One woman’s journey to becoming a doctor
By Stefani Soliman
Maria Tassone knows what a little hard work feels like. Actually, she knows what a lot of hard work feels like. And she’s good at it. That’s because becoming a doctor means putting in long hours, longer hours, and then a few more for good measure. Maria is going through it all during her time as a pediatric resident. She’s worked her whole life to get to where she is now. Excelling in high school, being accepted to the Michael G. DeGroote School of Medicine at McMaster University during the third year of her undergraduate degree, and now completing her decade-long training. Much of her life has been about the pursuit of her goal – to become a doctor.
But what happens when career is no longer the only goal?
Maria is constantly learning how to straddle the line between personal and professional. In her line of work, it’s about always being on top of your game and pushing yourself further to do it all. Learning is king, and any spare time is spent studying, doing researching, or being on hospital committees.
Her day starts at the hospital at 7:30 a.m., where she works in the clinic or in the ward seeing patients. After finishing regular work hours around 6:00 p.m., Maria moves on to the medical residents’ other expectations, including research and extra-curricular committees (such as patient advocacy). On top of the usual work week, 24-hour on-call shifts take place about every four days, including two weekends a month.
With an engagement last year and a wedding coming up in the summer of 2018, Maria had to think ahead. In order to make it all work, she arranged everything to allow herself one year to plan her wedding with the following year being used to study for her licensing exam ahead of the big day. “You have to build things into your life,” says Maria, “Or else you’ll be working all the time.” She stresses the importance of carefully (and sometimes meticulously) scheduling in things you want to do with the things you have to do.
So how does she manage? A good support system. Along with the backing of her family, Maria’s fiancé is also a physician, so he understands the demands of the profession. As she works in pediatrics, a field with predominantly female physicians, she also finds support in the workplace. While it would be expected that mothers taking maternity leave or leaving the office early to pick up their children would be frowned upon, the women at the hospital preach respect and encouragement.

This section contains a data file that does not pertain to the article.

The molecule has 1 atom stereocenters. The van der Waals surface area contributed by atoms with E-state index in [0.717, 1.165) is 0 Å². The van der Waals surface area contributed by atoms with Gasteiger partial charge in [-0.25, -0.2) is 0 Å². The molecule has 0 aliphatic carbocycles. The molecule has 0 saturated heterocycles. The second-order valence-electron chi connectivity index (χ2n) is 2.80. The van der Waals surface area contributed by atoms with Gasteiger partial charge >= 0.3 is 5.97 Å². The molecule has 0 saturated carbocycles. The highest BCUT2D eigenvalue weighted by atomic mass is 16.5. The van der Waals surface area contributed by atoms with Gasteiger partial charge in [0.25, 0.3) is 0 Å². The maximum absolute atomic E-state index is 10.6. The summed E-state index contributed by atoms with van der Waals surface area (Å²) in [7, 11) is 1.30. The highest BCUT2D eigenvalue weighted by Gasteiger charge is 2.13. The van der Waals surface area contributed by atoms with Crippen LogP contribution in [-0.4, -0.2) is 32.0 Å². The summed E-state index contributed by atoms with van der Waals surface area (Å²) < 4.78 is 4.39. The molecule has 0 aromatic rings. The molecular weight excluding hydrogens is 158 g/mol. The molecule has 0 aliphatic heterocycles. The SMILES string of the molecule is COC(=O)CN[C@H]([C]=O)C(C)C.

And having her own children to pick up is something Maria is thinking about. She hopes to have her own family one day, and is already looking ahead to those logistics. There is pressure to take less time off, at least if you want to stay on track with the rest of the class regularly logging 24 hour shifts. Can she have a family life? “It’s all about striking a balance,” Maria believes. “The culture is shifting to become more understanding. While you need to devote a lot of time to medicine in order to become a good doctor, it’s not impossible to have both a career and a family.”
That pressure to devote your entire life to medicine is not as bad as it used to be, notes Maria. Most of the pressure comes from themselves, as the “Type A physicians that we are.” It seems that no matter the career, if you are a driven woman, you face a constant inner struggle not to let your identity be tied only to your job. To find the happy medium between achieving in one’s career and experiencing things outside of the chosen profession.
And that’s the conflict many women face. After putting many years (often over a decade) into education and training for a career, they feel like they may be giving up everything just to stay home with a family. Do they take a pay cut to raise their children? Or work full-time and risk missing family milestones? Even during their training, it can be hard to maintain relationships as often there just isn’t time.
“I’ve learned my spare time is precious,” Maria says about her residency. “I’ve learned what matters most to me, and where to put that time.”
Luckily, there’s hope, at least in Maria’s field. The medical field is increasingly recognizing the need for balance as issues of physician burnout and mental illness come to light. There tends to be a lot of shame and guilt around these issues with physicians feeling like, “We’re the doctors, not the patients. We need to be strong, resilient. We can’t show signs of weakness.” Medical schools and residency programs have begun to address the stigmas around physician mental health with various initiatives. These initiatives encourage young physicians to take time away from the high-stress environments they work in daily, to focus on well-being, coping with anxiety, and stress management.
So, how does a woman succeed at having it all? An understanding support system. Maria sums it all up; “Focus your time on things that matter most. I’ve learned which people are important to me. They’re the ones I go to in that short precious time I have.”